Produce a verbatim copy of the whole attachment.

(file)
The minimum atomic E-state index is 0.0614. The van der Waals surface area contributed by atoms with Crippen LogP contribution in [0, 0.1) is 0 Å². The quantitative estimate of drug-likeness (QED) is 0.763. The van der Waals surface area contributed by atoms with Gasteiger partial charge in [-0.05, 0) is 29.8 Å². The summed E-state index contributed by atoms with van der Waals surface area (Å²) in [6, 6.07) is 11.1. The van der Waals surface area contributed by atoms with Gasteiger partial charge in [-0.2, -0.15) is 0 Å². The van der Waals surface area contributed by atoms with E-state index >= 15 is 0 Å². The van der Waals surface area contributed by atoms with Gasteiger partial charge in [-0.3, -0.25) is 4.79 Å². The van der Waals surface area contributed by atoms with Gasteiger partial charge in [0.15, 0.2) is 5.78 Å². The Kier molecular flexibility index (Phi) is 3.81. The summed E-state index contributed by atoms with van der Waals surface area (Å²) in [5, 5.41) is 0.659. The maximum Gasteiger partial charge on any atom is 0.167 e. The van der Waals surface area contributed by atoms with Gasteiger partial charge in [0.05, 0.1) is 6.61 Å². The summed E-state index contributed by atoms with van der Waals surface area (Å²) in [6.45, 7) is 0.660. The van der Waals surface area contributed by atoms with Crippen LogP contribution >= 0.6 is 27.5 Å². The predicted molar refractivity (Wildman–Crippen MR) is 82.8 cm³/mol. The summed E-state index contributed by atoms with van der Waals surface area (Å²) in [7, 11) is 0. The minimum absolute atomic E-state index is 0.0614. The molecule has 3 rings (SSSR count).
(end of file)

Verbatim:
The minimum atomic E-state index is 0.0614. The van der Waals surface area contributed by atoms with Crippen LogP contribution in [0, 0.1) is 0 Å². The quantitative estimate of drug-likeness (QED) is 0.763. The van der Waals surface area contributed by atoms with Gasteiger partial charge in [-0.05, 0) is 29.8 Å². The summed E-state index contributed by atoms with van der Waals surface area (Å²) in [6, 6.07) is 11.1. The van der Waals surface area contributed by atoms with Gasteiger partial charge in [-0.2, -0.15) is 0 Å². The van der Waals surface area contributed by atoms with E-state index >= 15 is 0 Å². The van der Waals surface area contributed by atoms with Gasteiger partial charge in [-0.3, -0.25) is 4.79 Å². The van der Waals surface area contributed by atoms with Gasteiger partial charge in [0.15, 0.2) is 5.78 Å². The Kier molecular flexibility index (Phi) is 3.81. The summed E-state index contributed by atoms with van der Waals surface area (Å²) in [5, 5.41) is 0.659. The maximum Gasteiger partial charge on any atom is 0.167 e. The van der Waals surface area contributed by atoms with Gasteiger partial charge in [0.05, 0.1) is 6.61 Å². The summed E-state index contributed by atoms with van der Waals surface area (Å²) in [6.45, 7) is 0.660. The van der Waals surface area contributed by atoms with Crippen LogP contribution >= 0.6 is 27.5 Å². The predicted molar refractivity (Wildman–Crippen MR) is 82.8 cm³/mol. The summed E-state index contributed by atoms with van der Waals surface area (Å²) in [7, 11) is 0. The minimum absolute atomic E-state index is 0.0614. The molecule has 3 rings (SSSR count).